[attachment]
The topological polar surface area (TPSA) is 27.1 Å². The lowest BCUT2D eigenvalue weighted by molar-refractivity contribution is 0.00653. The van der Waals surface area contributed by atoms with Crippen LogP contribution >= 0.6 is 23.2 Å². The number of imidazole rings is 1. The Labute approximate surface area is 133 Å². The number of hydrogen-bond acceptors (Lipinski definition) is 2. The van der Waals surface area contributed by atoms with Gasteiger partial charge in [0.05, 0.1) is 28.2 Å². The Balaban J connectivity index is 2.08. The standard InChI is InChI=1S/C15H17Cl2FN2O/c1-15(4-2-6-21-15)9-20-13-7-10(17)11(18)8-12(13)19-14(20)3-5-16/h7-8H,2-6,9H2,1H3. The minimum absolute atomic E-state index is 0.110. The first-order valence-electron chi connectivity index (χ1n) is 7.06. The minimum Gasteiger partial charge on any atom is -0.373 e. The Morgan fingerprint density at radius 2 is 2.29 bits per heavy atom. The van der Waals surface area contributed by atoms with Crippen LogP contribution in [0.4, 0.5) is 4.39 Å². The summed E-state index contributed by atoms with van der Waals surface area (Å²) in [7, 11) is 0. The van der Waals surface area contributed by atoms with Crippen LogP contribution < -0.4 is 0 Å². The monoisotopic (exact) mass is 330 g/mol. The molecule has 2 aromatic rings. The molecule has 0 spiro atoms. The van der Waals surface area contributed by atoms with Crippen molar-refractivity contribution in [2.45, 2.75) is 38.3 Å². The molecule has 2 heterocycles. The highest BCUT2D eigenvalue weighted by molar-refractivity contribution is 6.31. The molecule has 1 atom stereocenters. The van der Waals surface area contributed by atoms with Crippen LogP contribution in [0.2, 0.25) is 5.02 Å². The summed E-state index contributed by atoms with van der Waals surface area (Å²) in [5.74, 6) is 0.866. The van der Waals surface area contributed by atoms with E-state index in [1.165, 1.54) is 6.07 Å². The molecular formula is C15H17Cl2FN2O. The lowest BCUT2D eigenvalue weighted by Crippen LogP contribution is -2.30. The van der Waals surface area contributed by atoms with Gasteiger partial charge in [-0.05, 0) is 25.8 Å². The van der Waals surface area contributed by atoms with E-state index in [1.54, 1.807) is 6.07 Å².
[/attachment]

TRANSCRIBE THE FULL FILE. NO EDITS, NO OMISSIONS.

The topological polar surface area (TPSA) is 27.1 Å². The lowest BCUT2D eigenvalue weighted by molar-refractivity contribution is 0.00653. The van der Waals surface area contributed by atoms with Crippen LogP contribution >= 0.6 is 23.2 Å². The number of imidazole rings is 1. The Labute approximate surface area is 133 Å². The number of hydrogen-bond acceptors (Lipinski definition) is 2. The van der Waals surface area contributed by atoms with Gasteiger partial charge in [0.05, 0.1) is 28.2 Å². The Balaban J connectivity index is 2.08. The standard InChI is InChI=1S/C15H17Cl2FN2O/c1-15(4-2-6-21-15)9-20-13-7-10(17)11(18)8-12(13)19-14(20)3-5-16/h7-8H,2-6,9H2,1H3. The minimum absolute atomic E-state index is 0.110. The first-order valence-electron chi connectivity index (χ1n) is 7.06. The minimum Gasteiger partial charge on any atom is -0.373 e. The Morgan fingerprint density at radius 2 is 2.29 bits per heavy atom. The van der Waals surface area contributed by atoms with Crippen LogP contribution in [0.4, 0.5) is 4.39 Å². The summed E-state index contributed by atoms with van der Waals surface area (Å²) in [7, 11) is 0. The van der Waals surface area contributed by atoms with Crippen LogP contribution < -0.4 is 0 Å². The monoisotopic (exact) mass is 330 g/mol. The molecule has 2 aromatic rings. The molecule has 0 spiro atoms. The van der Waals surface area contributed by atoms with Crippen molar-refractivity contribution in [2.45, 2.75) is 38.3 Å². The molecule has 2 heterocycles. The highest BCUT2D eigenvalue weighted by molar-refractivity contribution is 6.31. The molecule has 1 atom stereocenters. The van der Waals surface area contributed by atoms with Crippen LogP contribution in [0.2, 0.25) is 5.02 Å². The summed E-state index contributed by atoms with van der Waals surface area (Å²) in [5.74, 6) is 0.866. The van der Waals surface area contributed by atoms with E-state index in [1.165, 1.54) is 6.07 Å². The molecular formula is C15H17Cl2FN2O. The lowest BCUT2D eigenvalue weighted by Crippen LogP contribution is -2.30. The van der Waals surface area contributed by atoms with Gasteiger partial charge in [-0.05, 0) is 25.8 Å². The van der Waals surface area contributed by atoms with E-state index in [1.54, 1.807) is 6.07 Å².